supply chain risk identification

Risk Identification in International Trade – From Data to Science to Insights

Today’s blog article describes an extensive undertaking in analyzing international trade data. The work has been done by Ahmad Fahmi at Altares Dun & Bradstreet in The Netherlands, supervised by myself and Mike van Kessel. Ahmad combined his work at the company with finalizing his MSc education in Operations Management and Logistics at the Eindhoven University of Technology.

Why Identify Risks In International Trade?

While the majority of world trade is legitimate, some import/export shipments disguise illegal activities. A report of the World Economic Forum from 2015 estimated the cost of counterfeiting and piracy alone at $1.77 trillion in 2015, which is nearly 10% of the global trade in merchandise. Customs and Law Enforcement agencies have the task to find the needle in the haystack, i.e. detect these and other illegal shipments, while minimizing the impact on legitimate trade. The road to achieving this goal starts with identification of risks in international trade. Identification of risks is important also for all commercial participants in the global supply chain. Companies want to reduce the risk of reputational damage which can be the consequence of them being involved (even unknowingly) in illegal operations of third parties. How can companies reduce the risk of exposure to such risks, and how can Customs increase their ability to detect high-risk shipments?

The Approach: Finding Patterns in Correlations Between Cargo and Company Information

The approach taken by us was to analyze correlations between product / cargo information and the companies involved in the shipments. For example: a shipment of bananas, where the shipper is an electronics company, does not make sense.

Earlier Work In This Domain

Bananas and electronics, that’s an easy example, one can say. It’s easy to define such a (negative) correlation. Also, one may think that this approach is not new, because it’s common practice in existing risk management systems. Finally, you may say that others did similar work in the past, and that’s true too. But with certain limitations which we aimed to address.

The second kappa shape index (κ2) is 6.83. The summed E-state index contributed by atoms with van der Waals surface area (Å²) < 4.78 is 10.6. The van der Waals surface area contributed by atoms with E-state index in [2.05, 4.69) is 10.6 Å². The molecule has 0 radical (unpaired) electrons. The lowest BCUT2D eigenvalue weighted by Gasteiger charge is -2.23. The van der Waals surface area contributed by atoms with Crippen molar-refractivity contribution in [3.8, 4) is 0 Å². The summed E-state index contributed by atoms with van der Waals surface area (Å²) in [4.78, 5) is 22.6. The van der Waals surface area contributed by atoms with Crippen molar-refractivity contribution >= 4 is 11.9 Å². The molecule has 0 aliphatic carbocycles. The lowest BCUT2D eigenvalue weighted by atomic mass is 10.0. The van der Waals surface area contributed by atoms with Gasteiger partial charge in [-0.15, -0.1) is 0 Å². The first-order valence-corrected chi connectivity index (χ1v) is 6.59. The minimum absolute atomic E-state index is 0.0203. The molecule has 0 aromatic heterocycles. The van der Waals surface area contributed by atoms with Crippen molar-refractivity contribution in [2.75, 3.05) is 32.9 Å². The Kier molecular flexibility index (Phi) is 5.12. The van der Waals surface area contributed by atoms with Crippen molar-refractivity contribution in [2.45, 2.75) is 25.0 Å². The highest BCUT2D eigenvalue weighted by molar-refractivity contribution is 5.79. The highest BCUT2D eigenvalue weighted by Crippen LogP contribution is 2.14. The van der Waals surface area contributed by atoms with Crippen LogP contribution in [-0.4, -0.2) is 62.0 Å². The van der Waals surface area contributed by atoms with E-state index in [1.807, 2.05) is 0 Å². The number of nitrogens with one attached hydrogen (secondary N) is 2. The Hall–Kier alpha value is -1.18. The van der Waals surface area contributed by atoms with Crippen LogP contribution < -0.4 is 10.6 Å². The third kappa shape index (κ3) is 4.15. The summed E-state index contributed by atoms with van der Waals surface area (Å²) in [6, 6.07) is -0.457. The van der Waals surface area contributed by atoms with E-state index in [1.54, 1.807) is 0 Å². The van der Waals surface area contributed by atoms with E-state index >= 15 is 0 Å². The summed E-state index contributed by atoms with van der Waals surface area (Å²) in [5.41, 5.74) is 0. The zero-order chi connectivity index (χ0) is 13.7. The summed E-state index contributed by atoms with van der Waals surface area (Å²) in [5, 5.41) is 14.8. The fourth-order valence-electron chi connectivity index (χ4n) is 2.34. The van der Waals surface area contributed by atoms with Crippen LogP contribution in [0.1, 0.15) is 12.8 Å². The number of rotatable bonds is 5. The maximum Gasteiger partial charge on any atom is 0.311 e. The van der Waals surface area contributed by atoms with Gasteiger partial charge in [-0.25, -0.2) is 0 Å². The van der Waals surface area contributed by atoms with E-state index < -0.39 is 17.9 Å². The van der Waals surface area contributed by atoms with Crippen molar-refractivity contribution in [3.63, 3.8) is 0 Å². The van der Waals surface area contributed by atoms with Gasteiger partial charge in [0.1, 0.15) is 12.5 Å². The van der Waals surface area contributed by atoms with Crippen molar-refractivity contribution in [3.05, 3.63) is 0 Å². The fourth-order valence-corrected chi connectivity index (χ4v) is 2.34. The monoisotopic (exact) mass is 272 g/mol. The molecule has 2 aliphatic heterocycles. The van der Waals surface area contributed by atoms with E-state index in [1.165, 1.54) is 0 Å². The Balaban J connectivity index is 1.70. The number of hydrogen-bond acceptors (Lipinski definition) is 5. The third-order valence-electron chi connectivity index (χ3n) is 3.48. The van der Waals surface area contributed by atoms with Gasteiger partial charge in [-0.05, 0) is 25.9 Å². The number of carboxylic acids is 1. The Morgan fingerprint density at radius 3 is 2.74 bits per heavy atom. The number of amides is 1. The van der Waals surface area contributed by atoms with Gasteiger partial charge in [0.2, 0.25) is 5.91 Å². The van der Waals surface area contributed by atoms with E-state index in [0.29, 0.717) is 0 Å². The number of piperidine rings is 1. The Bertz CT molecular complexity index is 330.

The complexity in defining what makes sense and what does not make sense stems from some complicating factors:

  1. There are many possible products in international trade
  2. There are many types of companies (combine this point with the previous one, and you get a problem of exponential complexity). This might be a reason why earlier work focused only on shipments of manufacturing companies, and thus does not suffice. Namely, service companies (e.g. wholesalers, retailers) account for a very large percentage of trade.
  3. Often it is hard to detect in trade data who are the involved companies
  4. Often little is known about companies, especially in remote countries
  5. Companies can have complex structures. Therefore,
  6. one needs to understand the broader nature of the involved companies, in order to understand which correlation makes sense.

How Our Work Addresses These Challenges

We collected very large datasets of trade data from around the world, analyzed them, enriched them with Dun & Bradstreet business information about the involved companies worldwide, and subsequently analyzed the combined datasets of trade data and company data. In doing so, we applied several unique techniques:

  1. We used the Referential Matching technique to improve the probability of correctly identifying companies involved in trade, complemented by some manual matching activities.
  2. We used the rich Dun & Bradstreet B2B database to identify the broader characteristics of trading companies, as can be derived from D&B’s knowledge of the family trees of companies. For example, we came across a shipment of vehicles by a PR company. By itself it did not seem logical, and we flagged it as an exception. However, when we learned – by enriching the dataset with additional B2B information – that this PR company was part of an automotive company, the shipment made sense.
  3. We included in the analysis not only manufacturing companies (as done in previous efforts), but rather any type of company. By doing so we ensured that our work covers the full scope of international trade.

Results: A Means For Risk Identification In International Trade

By taking the above approach, and applying it to very large datasets of trade from around the world (i.e. not biased to a specific trade lane), we were able to guarantee the objectivity of our analysis. We created a set of correlation rules for analyzing trade data worldwide such that we can identify risks based on a combination of:

  1. The type of goods; and
  2. The identity of the companies involved in a trade shipment; and
  3. Rich company information about the involved companies; and
  4. The correlations that we identified by applying data science techniques to large datasets.

Implications For Stakeholders In The Trade Ecosystem

The work described here is of benefit for all parties in the supply chain

  1. Customs and Border Protection: improved ability to detect high-risk shipments (find the needle in the haystack)
  2. Logistics Service Providers (carriers, freight forwarders): reduce the risk that they service third parties performing illegal activities
  3. Shippers and consignees / buyers and sellers: mitigation of compliance and reputational risks associated with being used for masking illegal activities

 

If you want to learn more about how these insights can be used by your organization, contact me.

 

Suggested Reading:

  1. Report Raises Concerns On Governments’ Will To Fight Illicit Trade
  2. Big Data For Customs At The Borders: Start Small, Think Big!

 

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About the author

Ziv Baida

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